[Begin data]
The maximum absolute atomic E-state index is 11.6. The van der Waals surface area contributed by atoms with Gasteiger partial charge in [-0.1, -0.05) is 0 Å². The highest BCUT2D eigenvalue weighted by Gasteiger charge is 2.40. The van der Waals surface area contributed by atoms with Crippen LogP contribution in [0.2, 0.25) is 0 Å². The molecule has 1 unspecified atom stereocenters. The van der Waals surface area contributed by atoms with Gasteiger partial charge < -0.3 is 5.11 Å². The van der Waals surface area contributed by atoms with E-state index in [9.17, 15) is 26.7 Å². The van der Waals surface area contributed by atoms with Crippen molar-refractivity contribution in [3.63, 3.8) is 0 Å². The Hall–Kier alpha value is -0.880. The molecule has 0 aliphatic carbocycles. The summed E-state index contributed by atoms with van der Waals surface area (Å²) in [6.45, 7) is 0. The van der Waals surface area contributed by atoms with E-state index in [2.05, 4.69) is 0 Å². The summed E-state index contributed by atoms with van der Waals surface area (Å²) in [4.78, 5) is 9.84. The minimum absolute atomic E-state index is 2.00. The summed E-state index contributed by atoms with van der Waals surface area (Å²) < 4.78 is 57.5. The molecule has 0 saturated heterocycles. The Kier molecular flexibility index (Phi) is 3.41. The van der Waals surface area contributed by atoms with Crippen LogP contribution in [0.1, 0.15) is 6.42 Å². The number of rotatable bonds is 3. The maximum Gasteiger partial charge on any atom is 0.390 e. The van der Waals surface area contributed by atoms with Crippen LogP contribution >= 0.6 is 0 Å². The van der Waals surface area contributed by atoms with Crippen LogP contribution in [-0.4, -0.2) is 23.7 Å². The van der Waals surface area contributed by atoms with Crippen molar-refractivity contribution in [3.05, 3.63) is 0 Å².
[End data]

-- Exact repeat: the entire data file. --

The maximum absolute atomic E-state index is 11.6. The van der Waals surface area contributed by atoms with Gasteiger partial charge in [-0.1, -0.05) is 0 Å². The highest BCUT2D eigenvalue weighted by Gasteiger charge is 2.40. The van der Waals surface area contributed by atoms with Crippen LogP contribution in [0.2, 0.25) is 0 Å². The molecule has 1 unspecified atom stereocenters. The van der Waals surface area contributed by atoms with Gasteiger partial charge < -0.3 is 5.11 Å². The van der Waals surface area contributed by atoms with E-state index in [9.17, 15) is 26.7 Å². The van der Waals surface area contributed by atoms with Crippen molar-refractivity contribution in [3.63, 3.8) is 0 Å². The Hall–Kier alpha value is -0.880. The molecule has 0 aliphatic carbocycles. The summed E-state index contributed by atoms with van der Waals surface area (Å²) in [6.45, 7) is 0. The van der Waals surface area contributed by atoms with E-state index in [2.05, 4.69) is 0 Å². The summed E-state index contributed by atoms with van der Waals surface area (Å²) in [4.78, 5) is 9.84. The minimum absolute atomic E-state index is 2.00. The summed E-state index contributed by atoms with van der Waals surface area (Å²) < 4.78 is 57.5. The molecule has 0 saturated heterocycles. The Kier molecular flexibility index (Phi) is 3.41. The van der Waals surface area contributed by atoms with Crippen LogP contribution in [0.1, 0.15) is 6.42 Å². The number of rotatable bonds is 3. The maximum Gasteiger partial charge on any atom is 0.390 e. The van der Waals surface area contributed by atoms with Crippen LogP contribution >= 0.6 is 0 Å². The van der Waals surface area contributed by atoms with Crippen LogP contribution in [-0.4, -0.2) is 23.7 Å². The van der Waals surface area contributed by atoms with Crippen molar-refractivity contribution in [3.05, 3.63) is 0 Å².